The results of this analysis are shown in the following figures.

Customer Satisfaction Survey |

The SURVEYLOGISTIC Procedure

Model Information | ||
---|---|---|

Data Set | WORK.SAMPLESTRATA | |

Response Variable | Rating | |

Number of Response Levels | 5 | |

Stratum Variables | State | |

Type | ||

Number of Strata | 8 | |

Weight Variable | SamplingWeight | Sampling Weight |

Model | Cumulative Logit | |

Optimization Technique | Fisher's Scoring | |

Variance Adjustment | Degrees of Freedom (DF) |

PROC SURVEYLOGISTIC first lists the following model fitting information and sample design information in Figure 85.2:

The link function is the logit of the cumulative of the lower response categories.

The Fisher scoring optimization technique is used to obtain the maximum likelihood estimates for the regression coefficients.

The response variable is Rating, which has five response levels.

The stratification variables are State and Type.

There are eight strata in the sample.

The weight variable is SamplingWeight.

The variance adjustment method used for the regression coefficients is the default degrees of freedom adjustment.

Figure 85.3 lists the number of observations in the data set and the number of observations used in the analysis. Since there is no missing value in this example, observations in the entire data set are used in the analysis. The sums of weights are also reported in this table.

The "Response Profile" table in Figure 85.4 lists the five response levels, their ordered values, and their total frequencies and total weights for each category. Due to the ORDER=INTERNAL option for the response variable Rating, the category "Extremely Unsatisfied" has the Ordered Value 1, the category "Unsatisfied" has the Ordered Value 2, and so on.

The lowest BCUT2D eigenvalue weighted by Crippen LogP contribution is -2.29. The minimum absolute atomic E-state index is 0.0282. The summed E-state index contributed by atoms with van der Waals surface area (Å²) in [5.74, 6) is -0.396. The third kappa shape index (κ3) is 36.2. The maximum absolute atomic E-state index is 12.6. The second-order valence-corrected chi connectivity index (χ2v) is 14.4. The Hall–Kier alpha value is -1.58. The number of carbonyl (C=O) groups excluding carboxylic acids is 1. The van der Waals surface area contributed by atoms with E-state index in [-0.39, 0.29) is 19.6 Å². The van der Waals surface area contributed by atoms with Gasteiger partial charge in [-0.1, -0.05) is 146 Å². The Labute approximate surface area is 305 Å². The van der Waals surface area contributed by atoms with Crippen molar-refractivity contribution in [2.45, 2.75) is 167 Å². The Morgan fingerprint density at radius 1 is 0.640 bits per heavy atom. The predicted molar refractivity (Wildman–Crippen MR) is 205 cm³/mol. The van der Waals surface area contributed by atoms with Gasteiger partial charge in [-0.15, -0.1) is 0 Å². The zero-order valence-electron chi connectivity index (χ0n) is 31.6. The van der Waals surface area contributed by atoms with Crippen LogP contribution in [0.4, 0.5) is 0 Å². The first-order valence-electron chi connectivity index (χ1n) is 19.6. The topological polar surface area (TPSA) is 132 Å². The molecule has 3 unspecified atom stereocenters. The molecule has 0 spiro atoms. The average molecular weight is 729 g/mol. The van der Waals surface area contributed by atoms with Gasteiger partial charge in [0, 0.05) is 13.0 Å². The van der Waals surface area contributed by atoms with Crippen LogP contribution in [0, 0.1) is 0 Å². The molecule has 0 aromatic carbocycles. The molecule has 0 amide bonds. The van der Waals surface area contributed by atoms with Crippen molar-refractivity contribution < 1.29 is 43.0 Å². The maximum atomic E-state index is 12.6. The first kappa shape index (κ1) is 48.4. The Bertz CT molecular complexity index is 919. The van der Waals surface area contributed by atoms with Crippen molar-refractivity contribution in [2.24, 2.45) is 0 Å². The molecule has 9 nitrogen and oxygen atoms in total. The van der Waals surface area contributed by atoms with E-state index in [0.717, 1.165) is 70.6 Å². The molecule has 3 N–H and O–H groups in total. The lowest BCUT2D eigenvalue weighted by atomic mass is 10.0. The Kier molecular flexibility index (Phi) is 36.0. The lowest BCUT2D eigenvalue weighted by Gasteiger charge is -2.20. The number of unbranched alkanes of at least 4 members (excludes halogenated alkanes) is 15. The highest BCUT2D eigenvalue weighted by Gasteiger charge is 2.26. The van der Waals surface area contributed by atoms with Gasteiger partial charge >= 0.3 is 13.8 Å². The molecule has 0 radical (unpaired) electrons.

Figure 85.5 displays the output of the stratification summary. There are a total of eight strata, and each stratum is defined by the customer types within each state. The table also shows the number of customers within each stratum.

Figure 85.6 shows the chi-square test for testing the proportional odds assumption. The test is highly significant, which indicates that the cumulative logit model might not adequately fit the data.

Figure 85.7 shows the iteration algorithm converged to obtain the MLE for this example. The "Model Fit Statistics" table contains the Akaike information criterion (AIC), the Schwarz criterion (SC), and the negative of twice the log likelihood () for the intercept-only model and the fitted model. AIC and SC can be used to compare different models, and the ones with smaller values are preferred.

The table "Testing Global Null Hypothesis: BETA=0" in Figure 85.8 shows the likelihood ratio test, the efficient score test, and the Wald test for testing the significance of the explanatory variable (Usage). All tests are significant.

Figure 85.9 shows the parameter estimates of the logistic regression and their standard errors.

Analysis of Maximum Likelihood Estimates | ||||||
---|---|---|---|---|---|---|

Parameter | DF | Estimate | Standard Error |
Wald Chi-Square |
Pr > ChiSq | |

Intercept | Extremely Unsatisfied | 1 | -2.0168 | 0.3988 | 25.5769 | <.0001 |

Intercept | Unsatisfied | 1 | -1.0527 | 0.3543 | 8.8292 | 0.0030 |

Intercept | Neutral | 1 | 0.1334 | 0.4189 | 0.1015 | 0.7501 |

Intercept | Satisfied | 1 | 1.0751 | 0.5794 | 3.4432 | 0.0635 |

Usage | 1 | 0.0377 | 0.0178 | 4.5212 | 0.0335 |

Figure 85.10 displays the odds ratio estimate and its confidence limits.